That’s because the default was lowered a couple of years ago now so the number of complaints about the game being too hard are much more scarce now—you’re correct. But they were plentiful back in the day as well as lots of conversations on the forum suggesting that people turn down the difficulty when they complained that the game was “unfair”.
 

You can believe what you want but I have the benefit of having seen things both before and after the default difficulty change.
 

Like I said, people like you will, at an instant, be willing to come here and admit that the game is sooooo easy and you can only get enjoyment by playing insane nightmare 64 max alive 25% loot permadeath. Those who struggle with surviving even at the present settings don’t like to brag about that fact. Instead they call the game “crap” and “poorly balanced” and “unfair”.
 

the game has ALWAYS had frame rate issues on certain hardware in the past, there were bad reviews about bad performance AND due to difficulty. These days, as you admitted, most bad reviews are about bad frame rates and that is because of a very smart change to the default difficulty that was made.

 


Considering that I came to the game together with the release of A18. 2 and this was my first game with the crafting mechanics, I spent the first 50 hours trying to understand how and what works.I started over 6 or 7 times because the zombies destroyed my wooden box over and over again along with all the resources.

As a beginner at the beginning of the game, I was not explained that you can survive in ready-made buildings,and build your own (I thought that this is mandatory).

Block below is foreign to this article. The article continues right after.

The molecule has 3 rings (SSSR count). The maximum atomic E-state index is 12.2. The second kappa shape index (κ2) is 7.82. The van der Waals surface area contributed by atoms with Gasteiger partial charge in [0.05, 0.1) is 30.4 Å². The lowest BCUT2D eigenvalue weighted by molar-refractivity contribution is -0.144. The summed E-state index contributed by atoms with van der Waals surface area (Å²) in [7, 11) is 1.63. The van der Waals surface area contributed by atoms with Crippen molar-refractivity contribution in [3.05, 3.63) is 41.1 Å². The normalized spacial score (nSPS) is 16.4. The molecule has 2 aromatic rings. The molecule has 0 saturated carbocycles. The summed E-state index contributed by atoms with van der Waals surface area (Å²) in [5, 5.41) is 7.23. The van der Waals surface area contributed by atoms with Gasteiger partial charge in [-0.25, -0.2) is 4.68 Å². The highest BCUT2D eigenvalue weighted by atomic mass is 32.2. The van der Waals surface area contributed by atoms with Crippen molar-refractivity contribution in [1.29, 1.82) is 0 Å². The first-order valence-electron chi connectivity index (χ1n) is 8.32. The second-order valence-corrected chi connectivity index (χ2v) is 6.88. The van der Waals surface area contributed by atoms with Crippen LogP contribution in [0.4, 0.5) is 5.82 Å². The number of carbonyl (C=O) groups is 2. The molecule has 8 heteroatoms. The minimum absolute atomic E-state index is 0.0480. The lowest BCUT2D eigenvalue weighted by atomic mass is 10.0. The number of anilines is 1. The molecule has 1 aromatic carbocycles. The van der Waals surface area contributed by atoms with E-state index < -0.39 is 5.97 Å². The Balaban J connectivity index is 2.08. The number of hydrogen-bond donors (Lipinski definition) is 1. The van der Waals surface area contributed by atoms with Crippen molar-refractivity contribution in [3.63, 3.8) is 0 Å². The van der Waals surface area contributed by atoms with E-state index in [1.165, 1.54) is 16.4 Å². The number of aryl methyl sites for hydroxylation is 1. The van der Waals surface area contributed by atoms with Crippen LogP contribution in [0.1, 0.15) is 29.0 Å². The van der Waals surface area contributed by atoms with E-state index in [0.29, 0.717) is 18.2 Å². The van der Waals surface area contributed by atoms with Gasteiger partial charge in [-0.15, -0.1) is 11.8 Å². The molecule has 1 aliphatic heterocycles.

I was not told what resources are valuable,that there is a knife that can be used to cut up the remains of people and animals,that there is a wrench that can be used to extract mechanical parts and electrics.
I was not told about the upgrade of the block further than the tree.
I was seriously demolishing a cobblestone wall,putting steel frames in its place, and pouring them into concrete.
And I made a lot of mistakes before I lived through 10 blood moons.
I have 600+ hours in the game, but Insane and 64 zombies are still a lot for me, hardcore players are not so much, they just scream louder :)

Each of the five trader has many unused buildings on their territory.Perhaps it makes sense to use them for advanced training in the mechanics of the game.
And the training itself could be added as an item in the dialogue with the trader.

upd
And in fact, in the beginning, I was so involved in the game that I didn't pay attention to the FPS :)

Edited by mstdv inc (see edit history)
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52 minutes ago, Guppycur said: